Here is a thought, or series of them...

What does one need in a color film? For me, it is the ability to capture the color information of a scene, in one exposure, in perfect registration and in any size, the larger the better. The size caveat is important in dismissing digital...

For me, I have less interest in printing this picture on RA-4 or Ilfochrome paper, because I'm operating under the assumption that if I'm making a color emulsion, none of these great things will exist anymore, let alone color film, so why count on any paper being around? Carbon, carbro and dye-imbition (DCG) are what I'm hanging my hat on for the future, as the materials are for the most part independent of silver photography. And of course, scanning.

So, with this in mind, the color emulsion need only have the color information stored in it, not necessarily the color appearance stored in it. What I'm getting at is, it doesn't matter what the color emulsion looks like, as long as the 3 color sensations are recorded and are separable by use of appropriate filters.

Point being, all color films have sought to reproduce the scene as realistically as possible, since they were either slides or designed as negatives to print on a similar material coated on paper. But had someone been making a film designed for one of the separation methods, or today, where digital capture and "decoding" is an option, the film image need not resemble the scene in color.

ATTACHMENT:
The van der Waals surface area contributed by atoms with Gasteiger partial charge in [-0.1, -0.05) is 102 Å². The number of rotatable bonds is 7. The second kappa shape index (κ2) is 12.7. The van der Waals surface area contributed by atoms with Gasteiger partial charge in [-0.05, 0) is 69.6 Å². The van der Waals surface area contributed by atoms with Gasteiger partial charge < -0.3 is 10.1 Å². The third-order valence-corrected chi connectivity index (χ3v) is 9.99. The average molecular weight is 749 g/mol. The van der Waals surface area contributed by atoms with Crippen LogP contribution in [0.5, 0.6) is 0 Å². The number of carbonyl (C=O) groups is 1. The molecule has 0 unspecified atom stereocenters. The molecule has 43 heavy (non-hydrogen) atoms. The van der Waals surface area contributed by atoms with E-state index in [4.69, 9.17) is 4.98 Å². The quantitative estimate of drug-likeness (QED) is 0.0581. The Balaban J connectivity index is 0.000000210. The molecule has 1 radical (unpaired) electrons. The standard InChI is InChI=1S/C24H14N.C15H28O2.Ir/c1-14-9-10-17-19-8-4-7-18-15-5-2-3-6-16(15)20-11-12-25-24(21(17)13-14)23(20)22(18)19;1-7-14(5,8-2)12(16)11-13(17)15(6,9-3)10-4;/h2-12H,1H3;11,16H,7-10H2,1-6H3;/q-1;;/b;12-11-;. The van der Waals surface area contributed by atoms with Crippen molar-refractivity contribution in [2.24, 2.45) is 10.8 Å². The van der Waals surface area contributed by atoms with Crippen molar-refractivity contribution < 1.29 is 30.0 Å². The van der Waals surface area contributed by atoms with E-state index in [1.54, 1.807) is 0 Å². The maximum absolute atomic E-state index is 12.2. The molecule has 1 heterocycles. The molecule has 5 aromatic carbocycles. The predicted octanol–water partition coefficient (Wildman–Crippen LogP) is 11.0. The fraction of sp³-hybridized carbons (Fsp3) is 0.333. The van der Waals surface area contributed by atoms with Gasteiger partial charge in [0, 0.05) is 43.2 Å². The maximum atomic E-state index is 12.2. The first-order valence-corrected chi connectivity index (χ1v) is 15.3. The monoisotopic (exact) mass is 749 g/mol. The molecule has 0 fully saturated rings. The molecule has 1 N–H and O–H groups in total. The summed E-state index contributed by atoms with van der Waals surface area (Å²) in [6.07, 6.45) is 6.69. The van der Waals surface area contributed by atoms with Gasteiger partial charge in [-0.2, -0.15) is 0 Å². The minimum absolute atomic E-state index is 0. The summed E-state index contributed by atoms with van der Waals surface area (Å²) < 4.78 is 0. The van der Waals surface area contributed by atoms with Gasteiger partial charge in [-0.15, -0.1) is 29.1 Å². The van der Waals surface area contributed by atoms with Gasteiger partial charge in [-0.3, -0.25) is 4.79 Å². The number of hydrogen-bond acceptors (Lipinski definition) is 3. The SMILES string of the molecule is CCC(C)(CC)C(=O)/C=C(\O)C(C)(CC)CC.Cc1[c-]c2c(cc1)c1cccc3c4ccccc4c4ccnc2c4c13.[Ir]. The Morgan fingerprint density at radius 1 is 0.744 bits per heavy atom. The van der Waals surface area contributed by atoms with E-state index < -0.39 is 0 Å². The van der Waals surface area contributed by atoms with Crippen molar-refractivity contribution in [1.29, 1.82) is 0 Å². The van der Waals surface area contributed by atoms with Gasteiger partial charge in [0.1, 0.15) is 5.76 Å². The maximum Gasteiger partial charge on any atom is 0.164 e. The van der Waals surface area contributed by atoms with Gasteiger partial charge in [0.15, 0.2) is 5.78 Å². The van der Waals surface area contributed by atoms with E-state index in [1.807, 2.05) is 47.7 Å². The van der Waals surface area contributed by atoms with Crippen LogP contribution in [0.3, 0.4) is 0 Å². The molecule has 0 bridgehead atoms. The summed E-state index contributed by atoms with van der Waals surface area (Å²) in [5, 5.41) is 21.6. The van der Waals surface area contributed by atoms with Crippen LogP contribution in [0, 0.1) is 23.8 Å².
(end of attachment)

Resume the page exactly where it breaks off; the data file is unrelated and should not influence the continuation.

I don't know enough about separation filters, efficiency thereof, overlap, etc., to say if such a scheme could work; but if one is making a color emulsion and their stumbling block is the appearance of the dyes, it might not matter afterall. As long as they are different enough to be discernible in some way.

Correct me if I'm wrong, but Gasparcolor utilized a scheme where, as a printing film, it could not be utilized for direct capture. Instead, separations were printed onto it using blue, red(?) and infrared light to reach the sensitive layers. This is of course entirely different from what I just proposed, but it's an example of "thinking outside the box" in terms of color emulsions.

This is all theoretical of course, but I hope what I'm getting at makes sense to some degree.